Chapter 16
A Community of Tennessee Writers, Readers & Passersby

Where Reading is the Coolest Thing

Allison Varnes writes a cautionary tale about censorship for young readers

“You’re going to read a lot about me and the things I’ve done,” says twelve-year-old June Harper at the beginning of Allison Varnes’s new middle-grade novel, Property of the Rebel Librarian. “So take your time. I’ll just be sitting here, grounded for all eternity, while you read about the moments when everything fell together and apart. They’re all here. Every last one.”

Photo: Belinda Keller

A seventh-grader at Dogwood Middle School, June is an avid reader who loves spending time with the school’s librarian, Ms. Bradshaw. But when June’s parents confiscate her library copy of The Makings of a Witch, deeming it “too scary,” they set in motion events that June can scarcely believe. Soon Ms. Bradshaw is suspended; two-thirds of the books in the school library have been removed for containing “profanity, drugs, violence, rock/rap music, witchcraft, drinking, smoking, or rebellion of any kind”; there’s a new group on campus calling itself the Student Club for Appropriate Reading (or SCAR); and teachers warn students not to be caught on school grounds with unapproved reading material or they will face severe consequences.

June expected to spend the year hanging out with her best friend, playing flute in the school marching band, and flirting with her eighth-grade crush, but all that changes when she finds herself the victim of blatant and widespread censorship. Adding insult to injury, her parents raid her room and take away her own personal books, keeping them until they can determine whether they are “quality reading material,” according to her father.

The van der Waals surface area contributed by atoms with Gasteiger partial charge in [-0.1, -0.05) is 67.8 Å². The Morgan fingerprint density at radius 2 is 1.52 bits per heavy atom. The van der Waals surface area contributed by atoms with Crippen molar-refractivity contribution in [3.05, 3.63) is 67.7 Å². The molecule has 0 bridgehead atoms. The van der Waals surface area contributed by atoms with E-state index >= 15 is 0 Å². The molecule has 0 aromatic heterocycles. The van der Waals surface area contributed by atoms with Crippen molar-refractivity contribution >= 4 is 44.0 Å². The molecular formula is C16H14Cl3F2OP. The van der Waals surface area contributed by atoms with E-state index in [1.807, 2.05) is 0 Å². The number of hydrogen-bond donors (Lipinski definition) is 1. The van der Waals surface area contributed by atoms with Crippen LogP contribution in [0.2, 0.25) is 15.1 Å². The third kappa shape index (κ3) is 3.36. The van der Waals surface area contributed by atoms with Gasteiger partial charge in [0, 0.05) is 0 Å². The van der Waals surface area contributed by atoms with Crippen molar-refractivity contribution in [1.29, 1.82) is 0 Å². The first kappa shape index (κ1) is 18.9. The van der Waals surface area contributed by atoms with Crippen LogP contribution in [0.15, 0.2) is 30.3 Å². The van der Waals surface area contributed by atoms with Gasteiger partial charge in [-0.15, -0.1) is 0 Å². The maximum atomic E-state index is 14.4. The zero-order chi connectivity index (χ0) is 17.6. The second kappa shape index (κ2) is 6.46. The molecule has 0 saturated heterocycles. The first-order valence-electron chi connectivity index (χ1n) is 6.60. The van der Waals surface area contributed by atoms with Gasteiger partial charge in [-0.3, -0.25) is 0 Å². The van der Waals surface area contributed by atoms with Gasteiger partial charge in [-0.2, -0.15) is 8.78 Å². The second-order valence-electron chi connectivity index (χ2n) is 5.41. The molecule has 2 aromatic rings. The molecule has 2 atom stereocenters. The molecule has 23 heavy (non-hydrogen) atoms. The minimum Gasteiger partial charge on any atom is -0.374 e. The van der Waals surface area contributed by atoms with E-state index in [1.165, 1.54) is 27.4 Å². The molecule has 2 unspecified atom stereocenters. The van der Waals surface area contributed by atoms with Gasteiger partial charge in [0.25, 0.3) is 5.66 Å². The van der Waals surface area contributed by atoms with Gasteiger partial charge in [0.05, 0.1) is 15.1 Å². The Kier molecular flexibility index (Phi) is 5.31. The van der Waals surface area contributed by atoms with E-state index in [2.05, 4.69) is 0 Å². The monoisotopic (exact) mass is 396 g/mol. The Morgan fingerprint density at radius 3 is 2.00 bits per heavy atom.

That’s when June walks to school by a different route and stumbles upon a Little Free Library in a nearby neighborhood. It turns out to be a jackpot of banned books: Roll of Thunder, Hear My Cry; The Lightning Thief; Harry Potter and the Sorcerer’s Stone; Brown Girl Dreaming-the supply seems endless.

After adding a false bottom to her backpack, June begins transporting the books to school for distribution to like-minded students. As the contraband book supply draws hungry readers to her side, June makes new friends and finds herself in the midst of a quiet mutiny. “This is no longer the same Dogwood Middle,” she observes. “It’s an alternate reality where reading is the coolest thing you can do and I, June Harper, am the leader of the cool kids-of the rebellion. I’m sure I’ll wake up any minute now and everything will be back to the way it used to be.” As more and more students-friends and foes-figure out June’s secret, she won’t have long to wait.

Allison Varnes earned a Ph.D. in education from the University of Tennessee; in Property of the Rebel Librarian she has written a cautionary tale especially appropriate for young readers with a passion for books. If the adults in the novel seem a tad over-the-top, they serve to heighten the contrast between freedom and censorship that Varnes wants to illustrate, and they demonstrate the way repressive ideologies tend to escalate.

A former teacher writing about a topic that is obviously close to her heart, Varnes includes lists that direct readers to all the books mentioned in the novel, just in case they wish to follow June’s lead. As the Rebel Librarian herself proudly proclaims, “All I know is, they don’t want me to read it, so I’m gonna. Every last book I can find.”

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